The Associated Press has obtained payroll info for all 30 MLB teams for the 2022 season, now that final luxury tax calculations are in the books. The Mets, Dodgers, Phillies, Yankees, Padres, and Red Sox were all over at least the first tier of the luxury tax in 2022.
Of perhaps more interest here is the reporting on actual payrolls for 2022, which we’re seeing for the first time. You may recall that payrolls for luxury tax purposes are a little different than what a team spends – for example, they are calculated by the average annual value of player contracts, they include certain player benefits, and they include non-big-league 40-man members.
The Cubs’ luxury tax number for 2022 was roughly $178.5 million, or 13th highest in baseball. Sounds about right for the team’s non-competitive year, after the tearing down that preceded it.
That luxury tax number is certainly the payroll number that matters most, since it impacts/triggers various rules in the CBA. But sometimes, even if just for your own context, you also want to know a simpler question: how much did a team ACTUALLY spend on the big league roster in a given year?
That’s what the AP has in its new report, and that’s where you see that the Cubs’ on-field big league payroll for 2022 was just $152.5 million, which was the 14th highest in baseball. Not THAT much lower than the luxury tax number, but consider that it was $13 million less than the Cardinals spent, and $42(!) million less than the White Sox spent. Again, just for context. Heck, it was $69 million less than the Padres, who operate in a very nice, but much smaller, market.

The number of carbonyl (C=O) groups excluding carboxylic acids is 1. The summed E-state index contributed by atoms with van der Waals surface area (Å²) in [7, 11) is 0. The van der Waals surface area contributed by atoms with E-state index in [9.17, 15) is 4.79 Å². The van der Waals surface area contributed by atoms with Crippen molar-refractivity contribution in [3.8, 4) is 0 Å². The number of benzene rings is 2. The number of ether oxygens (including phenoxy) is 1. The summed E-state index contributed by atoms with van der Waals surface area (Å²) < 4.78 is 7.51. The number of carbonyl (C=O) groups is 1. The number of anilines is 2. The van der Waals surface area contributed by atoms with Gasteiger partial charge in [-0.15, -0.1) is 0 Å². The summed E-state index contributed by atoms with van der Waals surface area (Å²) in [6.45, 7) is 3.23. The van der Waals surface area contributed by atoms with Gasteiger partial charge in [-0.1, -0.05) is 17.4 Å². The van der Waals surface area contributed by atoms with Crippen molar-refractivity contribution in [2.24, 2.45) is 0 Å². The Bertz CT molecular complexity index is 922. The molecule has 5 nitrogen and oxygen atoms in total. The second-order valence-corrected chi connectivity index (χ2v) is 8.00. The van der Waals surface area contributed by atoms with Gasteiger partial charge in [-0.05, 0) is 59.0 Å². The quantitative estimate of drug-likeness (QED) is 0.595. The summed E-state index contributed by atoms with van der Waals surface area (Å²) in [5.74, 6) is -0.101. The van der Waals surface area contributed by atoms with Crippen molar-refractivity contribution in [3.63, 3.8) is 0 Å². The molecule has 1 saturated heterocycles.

I don’t intend this to be a direct criticism of the Cubs, as there were organization-building reasons why payroll was going to be down in 2022. Where I would, however, start to criticize is if that actual payroll (and luxury tax payroll) didn’t move way up the ladder in 2023, and then stay within that top 5/10 teams VERY CONSISTENTLY for a good long time. The Cubs’ revenues justify it, the CBA expects that they will be the top spending team in the NL Central, and although payroll isn’t the only factor in competitiveness, spending more money on your team can help a lot. Let’s be adults about that.
Offseasons like last year (specifically, Seiya Suzuki and Marcus Stroman) and this year (most specifically, Dansby Swanson and Jameson Taillon) are a part of that process, layering in free agent contracts across multiple years and multiple offseasons. Payroll will certainly be up in 2023, though likely not above the luxury tax, and certainly not where you would expect payroll to peak.
Improving the team and being competitive is what matters most – payroll is merely an abstraction of that idea. But it does still matter, because you want to believe that, just as fans pay into the system to enjoy games, the organization is paying it back to make those games as entertaining as possible.